I think the key issue here is that there is no necessary connection between fiction and reality to validate an exemplification. Sherlock Holmes is in fact a very potent case: he has many behaviours and characteristics not seen in most detectives, because he is a fictional character and not bound by reality. Thus it is fallacious to say that he exemplifies detectives because as a fictional character, he cannot be used to represent real things.
A more obvious instance of this is with animals. Suppose I describe to you a fictional horse. This horse does not exemplify real horses because by virtue of its fiction, I can attach to it properties like "runs at Mach 7" and "does calculus in his head," and this is perfectly valid within my context, while it certainly does not help to describe real horses.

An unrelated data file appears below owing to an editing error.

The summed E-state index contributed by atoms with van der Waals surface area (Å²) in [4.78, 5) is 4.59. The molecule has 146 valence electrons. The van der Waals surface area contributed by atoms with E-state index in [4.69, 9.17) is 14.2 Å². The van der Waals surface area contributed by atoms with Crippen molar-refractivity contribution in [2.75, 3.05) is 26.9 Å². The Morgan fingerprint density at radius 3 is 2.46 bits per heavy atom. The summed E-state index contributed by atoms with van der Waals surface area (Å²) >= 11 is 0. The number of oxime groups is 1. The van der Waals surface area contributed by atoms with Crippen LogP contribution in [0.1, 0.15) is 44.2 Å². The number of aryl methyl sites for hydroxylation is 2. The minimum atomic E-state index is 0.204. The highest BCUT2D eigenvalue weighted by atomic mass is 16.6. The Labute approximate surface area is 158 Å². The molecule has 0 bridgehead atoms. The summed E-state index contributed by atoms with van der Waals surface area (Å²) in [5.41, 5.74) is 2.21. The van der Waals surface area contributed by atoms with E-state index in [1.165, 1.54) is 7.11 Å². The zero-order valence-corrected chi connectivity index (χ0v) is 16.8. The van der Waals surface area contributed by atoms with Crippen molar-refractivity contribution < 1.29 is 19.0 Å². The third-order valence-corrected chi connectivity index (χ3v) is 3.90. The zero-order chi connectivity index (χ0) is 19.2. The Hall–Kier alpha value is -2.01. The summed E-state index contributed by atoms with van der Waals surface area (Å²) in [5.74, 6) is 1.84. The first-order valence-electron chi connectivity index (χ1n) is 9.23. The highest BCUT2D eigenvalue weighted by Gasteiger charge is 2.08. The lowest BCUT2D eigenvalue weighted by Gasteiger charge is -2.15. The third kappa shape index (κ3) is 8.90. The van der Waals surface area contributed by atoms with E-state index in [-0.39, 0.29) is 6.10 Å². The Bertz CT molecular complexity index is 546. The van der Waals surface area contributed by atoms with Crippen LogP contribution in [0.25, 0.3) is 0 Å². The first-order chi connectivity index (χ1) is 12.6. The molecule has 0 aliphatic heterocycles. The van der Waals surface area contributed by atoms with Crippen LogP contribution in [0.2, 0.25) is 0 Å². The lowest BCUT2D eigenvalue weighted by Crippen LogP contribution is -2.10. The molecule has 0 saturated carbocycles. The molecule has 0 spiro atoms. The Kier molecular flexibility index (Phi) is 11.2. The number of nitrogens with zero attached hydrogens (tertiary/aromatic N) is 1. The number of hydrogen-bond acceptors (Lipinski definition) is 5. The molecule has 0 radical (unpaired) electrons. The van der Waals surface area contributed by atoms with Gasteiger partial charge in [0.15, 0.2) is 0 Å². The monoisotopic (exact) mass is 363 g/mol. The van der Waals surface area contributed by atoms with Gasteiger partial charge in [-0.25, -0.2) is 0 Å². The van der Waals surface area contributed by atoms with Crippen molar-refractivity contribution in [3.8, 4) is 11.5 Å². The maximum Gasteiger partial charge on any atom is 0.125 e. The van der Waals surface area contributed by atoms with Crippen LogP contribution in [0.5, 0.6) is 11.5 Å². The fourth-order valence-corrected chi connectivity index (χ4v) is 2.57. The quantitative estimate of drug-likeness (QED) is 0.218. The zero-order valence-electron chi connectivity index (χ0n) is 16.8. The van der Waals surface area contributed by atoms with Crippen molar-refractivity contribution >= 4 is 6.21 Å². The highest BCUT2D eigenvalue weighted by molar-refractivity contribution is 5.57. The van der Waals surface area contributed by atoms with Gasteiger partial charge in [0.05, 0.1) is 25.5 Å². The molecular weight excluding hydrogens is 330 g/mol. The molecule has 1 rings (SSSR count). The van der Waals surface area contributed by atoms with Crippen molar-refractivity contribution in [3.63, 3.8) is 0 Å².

Now, this may seem malicious on my part, and the natural response is "but so long as you stick to what's really possible, everything should be fine!" However, therein lies the problem: we have no reliable way of guaranteeing that our fiction totally reflects reality. No matter how hard we try, fictional characters may behave in unrealistic ways because our attempts to model their actions are ultimately speculative to some degree, unless we make them congruous to observed real world behaviour, in which case the character is no longer fictional.
Of course, this means that fictional characters exemplify fictional characters. Sherlock Holmes exemplifies fictional detectives, but here is where I'm not so certain: one might need to be careful by setting bounds depending on context. For example, Sherlock Holmes exemplifies fictional detectives in his fictional world may be the more accurate formulation. Batman is also a fictional detective, but I'd be reluctant to say that they both exemplify the same sort of fictional detective.